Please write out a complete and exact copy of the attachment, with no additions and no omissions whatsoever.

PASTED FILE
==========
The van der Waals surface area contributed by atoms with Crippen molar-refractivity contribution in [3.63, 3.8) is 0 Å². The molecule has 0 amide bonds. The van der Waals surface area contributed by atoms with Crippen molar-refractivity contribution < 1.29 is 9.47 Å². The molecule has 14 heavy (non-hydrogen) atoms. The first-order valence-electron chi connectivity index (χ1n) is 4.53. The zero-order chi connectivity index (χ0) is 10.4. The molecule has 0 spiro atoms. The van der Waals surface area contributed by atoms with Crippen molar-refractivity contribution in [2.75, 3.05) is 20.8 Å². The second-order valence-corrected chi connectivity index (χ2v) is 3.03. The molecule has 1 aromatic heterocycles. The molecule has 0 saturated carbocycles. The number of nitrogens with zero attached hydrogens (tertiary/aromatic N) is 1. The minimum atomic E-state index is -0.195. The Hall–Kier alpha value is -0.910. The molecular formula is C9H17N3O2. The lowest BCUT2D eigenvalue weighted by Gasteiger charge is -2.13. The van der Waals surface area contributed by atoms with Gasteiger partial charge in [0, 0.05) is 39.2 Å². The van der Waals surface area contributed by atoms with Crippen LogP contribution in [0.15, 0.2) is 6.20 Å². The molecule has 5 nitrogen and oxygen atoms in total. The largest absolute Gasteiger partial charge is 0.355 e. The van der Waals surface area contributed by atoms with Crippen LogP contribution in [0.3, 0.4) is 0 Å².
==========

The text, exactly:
The van der Waals surface area contributed by atoms with Crippen molar-refractivity contribution in [3.63, 3.8) is 0 Å². The molecule has 0 amide bonds. The van der Waals surface area contributed by atoms with Crippen molar-refractivity contribution < 1.29 is 9.47 Å². The molecule has 14 heavy (non-hydrogen) atoms. The first-order valence-electron chi connectivity index (χ1n) is 4.53. The zero-order chi connectivity index (χ0) is 10.4. The molecule has 0 spiro atoms. The van der Waals surface area contributed by atoms with Crippen molar-refractivity contribution in [2.75, 3.05) is 20.8 Å². The second-order valence-corrected chi connectivity index (χ2v) is 3.03. The molecule has 1 aromatic heterocycles. The molecule has 0 saturated carbocycles. The number of nitrogens with zero attached hydrogens (tertiary/aromatic N) is 1. The minimum atomic E-state index is -0.195. The Hall–Kier alpha value is -0.910. The molecular formula is C9H17N3O2. The lowest BCUT2D eigenvalue weighted by Gasteiger charge is -2.13. The van der Waals surface area contributed by atoms with Gasteiger partial charge in [0, 0.05) is 39.2 Å². The van der Waals surface area contributed by atoms with Crippen LogP contribution in [0.15, 0.2) is 6.20 Å². The molecule has 5 nitrogen and oxygen atoms in total. The largest absolute Gasteiger partial charge is 0.355 e. The van der Waals surface area contributed by atoms with Crippen LogP contribution in [0.3, 0.4) is 0 Å².